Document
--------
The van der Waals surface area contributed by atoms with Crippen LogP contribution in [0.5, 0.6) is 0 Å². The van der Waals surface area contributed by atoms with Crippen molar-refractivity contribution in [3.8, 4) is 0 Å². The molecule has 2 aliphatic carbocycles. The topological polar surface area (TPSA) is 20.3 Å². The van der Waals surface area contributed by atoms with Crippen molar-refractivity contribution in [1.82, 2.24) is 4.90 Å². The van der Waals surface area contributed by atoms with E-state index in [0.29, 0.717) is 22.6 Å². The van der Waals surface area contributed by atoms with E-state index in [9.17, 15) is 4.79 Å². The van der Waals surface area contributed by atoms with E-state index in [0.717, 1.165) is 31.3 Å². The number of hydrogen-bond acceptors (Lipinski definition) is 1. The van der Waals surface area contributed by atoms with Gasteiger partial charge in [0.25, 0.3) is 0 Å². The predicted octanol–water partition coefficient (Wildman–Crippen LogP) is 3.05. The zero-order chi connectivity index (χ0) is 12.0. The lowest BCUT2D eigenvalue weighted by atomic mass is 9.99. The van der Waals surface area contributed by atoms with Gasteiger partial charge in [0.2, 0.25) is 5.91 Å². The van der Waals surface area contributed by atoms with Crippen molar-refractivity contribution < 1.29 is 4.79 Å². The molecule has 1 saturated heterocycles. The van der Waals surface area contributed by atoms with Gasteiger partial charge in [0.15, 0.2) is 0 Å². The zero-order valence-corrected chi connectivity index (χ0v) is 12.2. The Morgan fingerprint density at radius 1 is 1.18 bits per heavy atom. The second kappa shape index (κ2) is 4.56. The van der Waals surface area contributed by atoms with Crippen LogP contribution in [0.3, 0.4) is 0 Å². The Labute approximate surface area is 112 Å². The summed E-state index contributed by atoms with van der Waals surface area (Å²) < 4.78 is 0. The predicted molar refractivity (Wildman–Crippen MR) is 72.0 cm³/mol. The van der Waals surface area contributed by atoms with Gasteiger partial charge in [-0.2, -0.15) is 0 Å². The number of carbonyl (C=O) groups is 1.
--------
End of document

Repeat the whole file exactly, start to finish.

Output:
The van der Waals surface area contributed by atoms with Crippen LogP contribution in [0.5, 0.6) is 0 Å². The van der Waals surface area contributed by atoms with Crippen molar-refractivity contribution in [3.8, 4) is 0 Å². The molecule has 2 aliphatic carbocycles. The topological polar surface area (TPSA) is 20.3 Å². The van der Waals surface area contributed by atoms with Crippen molar-refractivity contribution in [1.82, 2.24) is 4.90 Å². The van der Waals surface area contributed by atoms with E-state index in [0.29, 0.717) is 22.6 Å². The van der Waals surface area contributed by atoms with E-state index in [9.17, 15) is 4.79 Å². The van der Waals surface area contributed by atoms with E-state index in [0.717, 1.165) is 31.3 Å². The number of hydrogen-bond acceptors (Lipinski definition) is 1. The van der Waals surface area contributed by atoms with Gasteiger partial charge in [0.25, 0.3) is 0 Å². The predicted octanol–water partition coefficient (Wildman–Crippen LogP) is 3.05. The zero-order chi connectivity index (χ0) is 12.0. The lowest BCUT2D eigenvalue weighted by atomic mass is 9.99. The van der Waals surface area contributed by atoms with Gasteiger partial charge in [0.2, 0.25) is 5.91 Å². The van der Waals surface area contributed by atoms with Crippen molar-refractivity contribution < 1.29 is 4.79 Å². The molecule has 1 saturated heterocycles. The van der Waals surface area contributed by atoms with Gasteiger partial charge in [0.15, 0.2) is 0 Å². The zero-order valence-corrected chi connectivity index (χ0v) is 12.2. The Morgan fingerprint density at radius 1 is 1.18 bits per heavy atom. The second kappa shape index (κ2) is 4.56. The van der Waals surface area contributed by atoms with Crippen LogP contribution in [0.3, 0.4) is 0 Å². The Labute approximate surface area is 112 Å². The summed E-state index contributed by atoms with van der Waals surface area (Å²) < 4.78 is 0. The predicted molar refractivity (Wildman–Crippen MR) is 72.0 cm³/mol. The van der Waals surface area contributed by atoms with Gasteiger partial charge in [-0.2, -0.15) is 0 Å². The number of carbonyl (C=O) groups is 1.